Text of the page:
Baalbek has long enjoyed a reputation as home to some of the finest Roman ruins anywhere in the world. However, even without the Roman ruins, it would still be an interesting town…
To reach Baalbek, one passes through the hot, dry Bekaa, not so much a valley as a high-altitude plain, with its Hezbollah flags and roadside effigies of its leader, Hassan Nasrallah, waving his machine gun in the direction of Israel.
And, of course, one passes through many military checkpoints as well:
There are numerous reminders of Hezbollah’s supremacy within Baalbek (their yellow and green flags are everywhere), but the town’s population is mixed Muslim/Christian:
A poster featuring Hassan Nasrallah along the main street in Baalbek… Baalbek, well-known as Hezbollah’s strategic headquarters, took a battering in the 2006 Israel-Hezbollah War for this reason, with up to 20% of its buildings destroyed:
Hezbollah flags in front of Baalbek’s mosque:
The minaret of the mosque:
The town of Baalbek is small and can be enjoyably explored on foot:
THE ROMAN RUINS
The physics at play on this piece of Baalbek’s Roman ruins seem impossible to me:
The site of the Roman ruins was originally Phoenician and settlement here is thought to have dated back as far as the end of the 3rd millenium BC. During the 1st millenium BC, a temple was built here and dedicated to the god Baal (later Hadad), from which the city takes its name. The site was chosen for its nearby springs and ideal position between the Litani and Al-Aasi Rivers. It was also located at the crossroads of the main east-west and north-south trade routes.
For all its outward serenity and grace, the site was, in its time, host to sacred prostitution, along with all manner of licentious and bloodthirsty forms of worship. According to ancient tablets from Ugarit, which describe the practices of the Phoenician gods, Anath, the sister and wife of Baal:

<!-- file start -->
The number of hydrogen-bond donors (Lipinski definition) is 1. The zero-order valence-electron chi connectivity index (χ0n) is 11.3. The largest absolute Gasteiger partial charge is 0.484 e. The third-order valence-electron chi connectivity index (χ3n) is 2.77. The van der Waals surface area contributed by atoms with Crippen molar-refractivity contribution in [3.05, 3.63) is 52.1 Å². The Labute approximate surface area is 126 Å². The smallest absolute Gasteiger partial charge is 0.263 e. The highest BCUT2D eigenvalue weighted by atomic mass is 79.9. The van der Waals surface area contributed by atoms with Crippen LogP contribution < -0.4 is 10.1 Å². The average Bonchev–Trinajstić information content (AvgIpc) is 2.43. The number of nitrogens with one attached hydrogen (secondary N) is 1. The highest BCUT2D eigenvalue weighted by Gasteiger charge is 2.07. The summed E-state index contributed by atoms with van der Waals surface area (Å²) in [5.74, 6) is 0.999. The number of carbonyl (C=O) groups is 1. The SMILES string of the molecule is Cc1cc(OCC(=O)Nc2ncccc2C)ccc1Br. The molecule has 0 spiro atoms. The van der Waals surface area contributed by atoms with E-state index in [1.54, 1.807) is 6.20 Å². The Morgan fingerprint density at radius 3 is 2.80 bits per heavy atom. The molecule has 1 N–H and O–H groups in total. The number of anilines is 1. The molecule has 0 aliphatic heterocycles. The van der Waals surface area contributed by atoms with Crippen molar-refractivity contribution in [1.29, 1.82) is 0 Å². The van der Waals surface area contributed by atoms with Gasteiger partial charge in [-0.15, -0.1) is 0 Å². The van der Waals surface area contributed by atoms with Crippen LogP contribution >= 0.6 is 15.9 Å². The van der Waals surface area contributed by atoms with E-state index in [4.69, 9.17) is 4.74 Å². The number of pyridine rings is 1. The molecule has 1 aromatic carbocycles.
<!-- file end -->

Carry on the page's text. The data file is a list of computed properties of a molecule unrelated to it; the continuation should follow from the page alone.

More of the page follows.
…waded up to the knees, up to the neck in human blood. Human heads lay at her feet, human hands flew over her like locusts. She tied the heads of her victims as ornaments on her back, their hands she tied upon her belt… When she was satisfied she washed her hands in the streams of blood before turning again to other things.
Following the conquest of Alexander the Great, Baalbek became known as Heliopolis (City of the Sun), a name that was retained by subsequent Roman conquerors. In 64 BC, Pompey the Great passed through Baalbek, and made it part of the Roman Empire, instigating an era that would see the city rise and flourish. A few years later, in 47 BC, Julius Caesar founded a Roman colony here because of its strategic position between Palmyra, in the Syrian desert, and the coastal cities, naming the new colony after his daughter Julia. The town soon became occupied by Roman soldiers and building works began; it wasn’t long before Baalbek was recognized as the premier city in Roman Syria.
The construction of the temples was a massive undertaking. Work is thought to have begun in 60 BC and the great Temple of Jupiter was nearing completion only 120 years later, in AD 60, during the reign of Nero. Later, under Antonius Pius (AD 138-61), a series of elaborate enlargements was undertaken, including work on the Great Court complex and the Temple of Bacchus. His son, the bloodthirsty Caracalla, completed them, but building work was still ongoing when Rome’s rulers adopted Christianity.